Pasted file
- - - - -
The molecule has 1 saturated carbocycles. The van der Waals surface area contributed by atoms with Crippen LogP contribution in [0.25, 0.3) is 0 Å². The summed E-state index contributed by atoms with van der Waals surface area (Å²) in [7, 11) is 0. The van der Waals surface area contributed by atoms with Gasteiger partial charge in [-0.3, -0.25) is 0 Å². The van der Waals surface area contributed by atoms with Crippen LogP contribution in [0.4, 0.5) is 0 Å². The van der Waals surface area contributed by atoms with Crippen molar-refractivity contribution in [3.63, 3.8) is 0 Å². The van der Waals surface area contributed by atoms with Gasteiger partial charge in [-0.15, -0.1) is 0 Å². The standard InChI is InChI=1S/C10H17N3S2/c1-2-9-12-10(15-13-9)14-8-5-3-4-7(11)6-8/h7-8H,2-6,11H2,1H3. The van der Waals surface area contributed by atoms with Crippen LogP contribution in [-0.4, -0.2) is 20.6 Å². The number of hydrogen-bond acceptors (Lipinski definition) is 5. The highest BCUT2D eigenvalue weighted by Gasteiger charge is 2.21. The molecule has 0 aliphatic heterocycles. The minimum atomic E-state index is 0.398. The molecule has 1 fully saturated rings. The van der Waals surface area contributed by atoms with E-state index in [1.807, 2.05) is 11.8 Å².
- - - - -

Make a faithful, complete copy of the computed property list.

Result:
The molecule has 1 saturated carbocycles. The van der Waals surface area contributed by atoms with Crippen LogP contribution in [0.25, 0.3) is 0 Å². The summed E-state index contributed by atoms with van der Waals surface area (Å²) in [7, 11) is 0. The van der Waals surface area contributed by atoms with Gasteiger partial charge in [-0.3, -0.25) is 0 Å². The van der Waals surface area contributed by atoms with Crippen LogP contribution in [0.4, 0.5) is 0 Å². The van der Waals surface area contributed by atoms with Crippen molar-refractivity contribution in [3.63, 3.8) is 0 Å². The van der Waals surface area contributed by atoms with Gasteiger partial charge in [-0.15, -0.1) is 0 Å². The standard InChI is InChI=1S/C10H17N3S2/c1-2-9-12-10(15-13-9)14-8-5-3-4-7(11)6-8/h7-8H,2-6,11H2,1H3. The van der Waals surface area contributed by atoms with Crippen LogP contribution in [-0.4, -0.2) is 20.6 Å². The number of hydrogen-bond acceptors (Lipinski definition) is 5. The highest BCUT2D eigenvalue weighted by Gasteiger charge is 2.21. The molecule has 0 aliphatic heterocycles. The minimum atomic E-state index is 0.398. The molecule has 1 fully saturated rings. The van der Waals surface area contributed by atoms with E-state index in [1.807, 2.05) is 11.8 Å².